Borkar SA, Sinha S, Agrawal D, Satyarthee GD, Gupta D, Mahapatra AK. Severe head injury in the elderly: risk factor assessment and outcome analysis in a series of 100 consecutive patients at a Level 1 trauma centre. Indian Journal of Neurotrauma. 2011;8:77-82.
Hyder AA, Wunderlich CA, Puvanachandra P, Gururaj G, Kobusingye OC. The impact of traumatic brain injuries: A global perspective. NeuroRehabilitation 2007;22:341-53.
Richmond R, Aldaghlas TA, Burke C, Rizzo AG, Griffen M, Pullarkat R, et al.
Age: Is it all in the head? Factors influencing mortality in elderly patients with head injuries. J Trauma 2011;71:E8-E11.
Monsef Kasmaei V, Asadi P, Zohrevandi B, Raouf MT. An epidemiologic study of traumatic brain injuries in emergency department. Emerg (Tehran) 2015;3:141-5.
Sanaei-Zadeh H, Vahabi R, Nazparvar B, Amoei M. An epidemiological study and determination of causes of traffic accident-related deaths in Tehran, Iran (during 2000-2001). J Clin Forensic Med 2002;9:74-7.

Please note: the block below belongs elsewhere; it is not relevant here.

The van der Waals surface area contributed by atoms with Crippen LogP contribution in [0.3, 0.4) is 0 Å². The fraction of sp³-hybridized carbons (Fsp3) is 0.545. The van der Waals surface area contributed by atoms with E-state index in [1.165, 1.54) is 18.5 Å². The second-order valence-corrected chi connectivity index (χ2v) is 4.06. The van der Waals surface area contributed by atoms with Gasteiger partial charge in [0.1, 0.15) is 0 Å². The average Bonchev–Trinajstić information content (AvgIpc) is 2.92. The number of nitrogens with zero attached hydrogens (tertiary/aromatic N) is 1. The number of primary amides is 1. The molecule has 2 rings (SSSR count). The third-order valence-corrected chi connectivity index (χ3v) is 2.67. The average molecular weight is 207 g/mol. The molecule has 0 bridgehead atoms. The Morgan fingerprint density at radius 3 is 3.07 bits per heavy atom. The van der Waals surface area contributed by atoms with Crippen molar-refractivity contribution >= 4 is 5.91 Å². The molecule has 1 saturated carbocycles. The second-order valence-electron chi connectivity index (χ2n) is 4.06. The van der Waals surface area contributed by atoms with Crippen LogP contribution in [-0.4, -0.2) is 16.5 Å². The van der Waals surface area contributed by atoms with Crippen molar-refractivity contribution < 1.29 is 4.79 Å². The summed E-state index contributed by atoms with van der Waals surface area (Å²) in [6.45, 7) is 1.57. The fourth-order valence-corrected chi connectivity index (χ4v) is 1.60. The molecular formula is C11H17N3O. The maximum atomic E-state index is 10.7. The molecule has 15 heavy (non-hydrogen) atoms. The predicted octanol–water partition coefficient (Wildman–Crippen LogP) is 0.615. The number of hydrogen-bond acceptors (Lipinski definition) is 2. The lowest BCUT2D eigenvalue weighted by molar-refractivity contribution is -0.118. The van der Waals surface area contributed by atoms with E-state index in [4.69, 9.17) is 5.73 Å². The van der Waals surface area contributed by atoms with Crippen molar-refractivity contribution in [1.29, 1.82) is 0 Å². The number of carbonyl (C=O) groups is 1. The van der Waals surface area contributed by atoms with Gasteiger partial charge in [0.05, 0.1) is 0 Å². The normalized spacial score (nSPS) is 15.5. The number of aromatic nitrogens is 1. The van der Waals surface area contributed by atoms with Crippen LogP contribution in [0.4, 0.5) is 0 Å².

Azami-Aghdash S, Aghaei MH, Sadeghi-Bazarghani H. Epidemiology of road traffic injuries among elderly people; A systematic review and meta-analysis. Bull Emerg Trauma 2018;6:279-91.
LeBlanc J, de Guise E, Gosselin N, Feyz M. Comparison of functional outcome following acute care in young, middle-aged and elderly patients with traumatic brain injury. Brain Inj 2006;20:779-90.
Frankel JE, Marwitz JH, Cifu DX, Kreutzer JS, Englander J, Rosenthal M, et al.
A follow-up study of older adults with traumatic brain injury: Taking into account decreasing length of stay. Arch Phys Med Rehabil 2006;87:57-62.
Shimoda K, Maeda T, Tado M, Yoshino A, Katayama Y, Bullock MR, et al.
Outcome and surgical management for geriatric traumatic brain injury: Analysis of 888 cases registered in the Japan neurotrauma data bank. World Neurosurg 2014;82:1300-6.
Papa L, Mendes ME, Braga CF. Mild traumatic brain injury among the geriatric population. Curr Transl Geriatr Exp Gerontol Rep 2012;1:135-42.